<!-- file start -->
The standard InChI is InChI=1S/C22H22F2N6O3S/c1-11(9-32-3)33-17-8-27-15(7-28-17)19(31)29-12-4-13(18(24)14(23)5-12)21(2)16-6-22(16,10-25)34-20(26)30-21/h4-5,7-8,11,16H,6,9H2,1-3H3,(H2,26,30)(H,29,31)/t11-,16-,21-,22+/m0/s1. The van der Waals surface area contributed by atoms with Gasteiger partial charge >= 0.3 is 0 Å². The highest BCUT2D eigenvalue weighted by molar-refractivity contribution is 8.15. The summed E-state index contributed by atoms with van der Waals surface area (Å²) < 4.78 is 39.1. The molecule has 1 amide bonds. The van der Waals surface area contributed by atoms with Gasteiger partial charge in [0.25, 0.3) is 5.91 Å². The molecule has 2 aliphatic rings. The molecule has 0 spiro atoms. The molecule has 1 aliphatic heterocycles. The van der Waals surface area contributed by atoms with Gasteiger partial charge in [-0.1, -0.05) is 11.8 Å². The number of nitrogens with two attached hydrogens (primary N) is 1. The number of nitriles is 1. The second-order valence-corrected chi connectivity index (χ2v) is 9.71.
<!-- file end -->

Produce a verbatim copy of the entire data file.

The standard InChI is InChI=1S/C22H22F2N6O3S/c1-11(9-32-3)33-17-8-27-15(7-28-17)19(31)29-12-4-13(18(24)14(23)5-12)21(2)16-6-22(16,10-25)34-20(26)30-21/h4-5,7-8,11,16H,6,9H2,1-3H3,(H2,26,30)(H,29,31)/t11-,16-,21-,22+/m0/s1. The van der Waals surface area contributed by atoms with Gasteiger partial charge >= 0.3 is 0 Å². The highest BCUT2D eigenvalue weighted by molar-refractivity contribution is 8.15. The summed E-state index contributed by atoms with van der Waals surface area (Å²) < 4.78 is 39.1. The molecule has 1 amide bonds. The van der Waals surface area contributed by atoms with Gasteiger partial charge in [0.25, 0.3) is 5.91 Å². The molecule has 2 aliphatic rings. The molecule has 0 spiro atoms. The molecule has 1 aliphatic heterocycles. The van der Waals surface area contributed by atoms with Gasteiger partial charge in [-0.1, -0.05) is 11.8 Å². The number of nitrogens with two attached hydrogens (primary N) is 1. The number of nitriles is 1. The second-order valence-corrected chi connectivity index (χ2v) is 9.71.